Should the cost of fishing and hunting licenses be on a sliding scale based upon age? Kids who have not yet seen their 16th birthday do not even need a fishing license in California. At the other end of the age range, seniority doesn’t earn any dividends in the form of reduced fees.
I’m honestly scratching my chin over just how fair this seems. Kids get a break, but in most cases it is the parents — many of whom work good jobs — who get the financial break. Does a senior citizen need a break that reduces his costs by about $30 a year? The answer differs from one senior to the next.
In the case of the kids, part of the reasoning for the break is to make it easy and appealing to get involved with the healthy sport of fishing. Seniors have had a lifetime of opportunity to fish, however, so for them a financial break would be just because it helps them make ends meet. Putting some fresh-caught fish on the table is also a way to help make ends meet. A very healthy and tasty way to help make ends meet.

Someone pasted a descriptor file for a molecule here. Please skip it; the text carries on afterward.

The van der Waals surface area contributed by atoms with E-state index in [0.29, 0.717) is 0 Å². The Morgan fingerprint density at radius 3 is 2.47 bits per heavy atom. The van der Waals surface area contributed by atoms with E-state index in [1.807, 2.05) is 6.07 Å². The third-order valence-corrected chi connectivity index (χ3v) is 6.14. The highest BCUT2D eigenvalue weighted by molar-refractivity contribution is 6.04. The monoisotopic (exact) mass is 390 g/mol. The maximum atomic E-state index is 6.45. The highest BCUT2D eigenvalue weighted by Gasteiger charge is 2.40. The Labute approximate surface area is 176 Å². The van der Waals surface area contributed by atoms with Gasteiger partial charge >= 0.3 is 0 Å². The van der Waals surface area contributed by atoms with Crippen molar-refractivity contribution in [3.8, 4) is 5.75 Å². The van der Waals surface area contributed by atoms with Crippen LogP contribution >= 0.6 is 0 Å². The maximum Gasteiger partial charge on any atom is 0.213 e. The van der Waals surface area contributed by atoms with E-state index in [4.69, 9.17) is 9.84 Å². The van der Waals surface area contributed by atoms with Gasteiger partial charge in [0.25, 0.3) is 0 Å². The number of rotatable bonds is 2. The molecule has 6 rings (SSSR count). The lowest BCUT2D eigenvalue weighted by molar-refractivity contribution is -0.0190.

While the ability of a person to pay for a fishing license is — and should be — an important issue, it is not the only one. Finding adequate funding for critical work to be done is equally important, if we are to manage our game and our environment for sustainability.
In many states, resident senior citizens are provided with reduced-price or free fishing licenses. This is a service to seniors who, after years of purchasing full-priced licenses, may now live on fixed incomes. However, the reduced-price and free licenses has an effect on the funds available for fisheries improvements and conservation by limiting license revenues and matching federal dollars.
In a January national poll by AnglerSurvey.com, anglers were asked if seniors should be offered free or discounted fishing licenses. According to the poll of 1,781 anglers, most respondents said seniors should receive price breaks. Specifically, 46 percent of anglers said senior anglers should get free licenses while 28 percent preferred half-price licenses for seniors. Another 13 percent of anglers polled indicated that discounted licenses should only be provided to seniors who demonstrate a financial need. Only 5 percent reported seniors should purchase full-priced licenses and 8 percent felt the issue was more complicated than this or had no opinion.
So, what do you think? Let us know below.